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CASE REPORT
Year : 2013  |  Volume : 2  |  Issue : 4  |  Page : 381-383

The vulnerable Indian one rupee coin


1 Department of Surgical Oncology, Cancer Institute (WIA), Adyar, Chennai, Tamil Nadu, India
2 Department of Preventive Oncology, Cancer Institute (WIA), Adyar, Chennai, Tamil Nadu, India

Correspondence Address:
Arvind Krishnamurthy
Department of Surgical Oncology, Cancer Institute (WIA), 38, Sardar Patel Road, Adyar, Chennai - 600 020, Tamil Nadu
India
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Source of Support: None, Conflict of Interest: None


DOI: 10.4103/2249-4863.123927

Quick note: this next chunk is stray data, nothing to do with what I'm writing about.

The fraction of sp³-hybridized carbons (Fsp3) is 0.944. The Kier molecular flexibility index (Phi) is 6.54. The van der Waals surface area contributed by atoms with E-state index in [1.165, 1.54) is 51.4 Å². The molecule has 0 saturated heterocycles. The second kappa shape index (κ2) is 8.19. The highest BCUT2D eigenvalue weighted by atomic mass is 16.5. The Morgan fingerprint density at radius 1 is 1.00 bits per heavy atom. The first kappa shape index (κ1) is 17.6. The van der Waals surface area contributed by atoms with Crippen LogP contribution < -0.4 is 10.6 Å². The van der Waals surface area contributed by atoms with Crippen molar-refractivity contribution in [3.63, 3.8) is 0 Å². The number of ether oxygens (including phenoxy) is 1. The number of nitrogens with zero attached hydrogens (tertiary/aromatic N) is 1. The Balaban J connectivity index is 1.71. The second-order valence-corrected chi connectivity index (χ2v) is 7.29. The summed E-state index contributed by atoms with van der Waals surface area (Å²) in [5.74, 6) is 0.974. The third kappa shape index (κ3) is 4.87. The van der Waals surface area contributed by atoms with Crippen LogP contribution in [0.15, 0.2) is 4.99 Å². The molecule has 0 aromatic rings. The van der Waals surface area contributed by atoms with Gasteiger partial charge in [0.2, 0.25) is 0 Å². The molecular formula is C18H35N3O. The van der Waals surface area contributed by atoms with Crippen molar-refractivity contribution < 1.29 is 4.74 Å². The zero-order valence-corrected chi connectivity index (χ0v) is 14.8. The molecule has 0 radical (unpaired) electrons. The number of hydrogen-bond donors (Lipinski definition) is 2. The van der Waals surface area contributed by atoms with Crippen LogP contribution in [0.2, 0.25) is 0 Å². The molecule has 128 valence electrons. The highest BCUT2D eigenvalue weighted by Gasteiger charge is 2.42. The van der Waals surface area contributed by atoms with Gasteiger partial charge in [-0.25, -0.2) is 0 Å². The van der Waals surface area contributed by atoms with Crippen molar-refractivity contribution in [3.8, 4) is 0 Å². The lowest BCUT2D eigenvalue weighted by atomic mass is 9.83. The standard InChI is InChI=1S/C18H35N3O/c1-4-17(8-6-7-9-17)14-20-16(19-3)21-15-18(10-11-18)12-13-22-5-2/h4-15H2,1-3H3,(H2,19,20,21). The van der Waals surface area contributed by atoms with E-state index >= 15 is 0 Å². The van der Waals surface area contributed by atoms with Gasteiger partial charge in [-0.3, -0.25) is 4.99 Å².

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Coins are the most commonly ingested foreign body encountered in the pediatric population, with a peak incidence between 6 months and 3 years of age. Although some ingested coins may be aspirated, most coins pass through the alimentary tract without causing any complications. Coins in the esophagus causing symptoms require immediate removal. The management of asymptomatic coins has been a perplexing problem to the clinicians for decades. We recently managed an interesting case of an impacted Indian one rupee coin in the esophagus of a 13-year-old girl, by performing a simple yet novel technique, by using a conventional flexible endoscopic biopsy forceps. Further, reviewing the literature we inferred that the rounded, stainless steel Indian one rupee coin with a diameter of 25 mm, by itself seems to be vulnerable for impaction in the esophagus and therefore needs to be promptly addressed even if asymptomatic.


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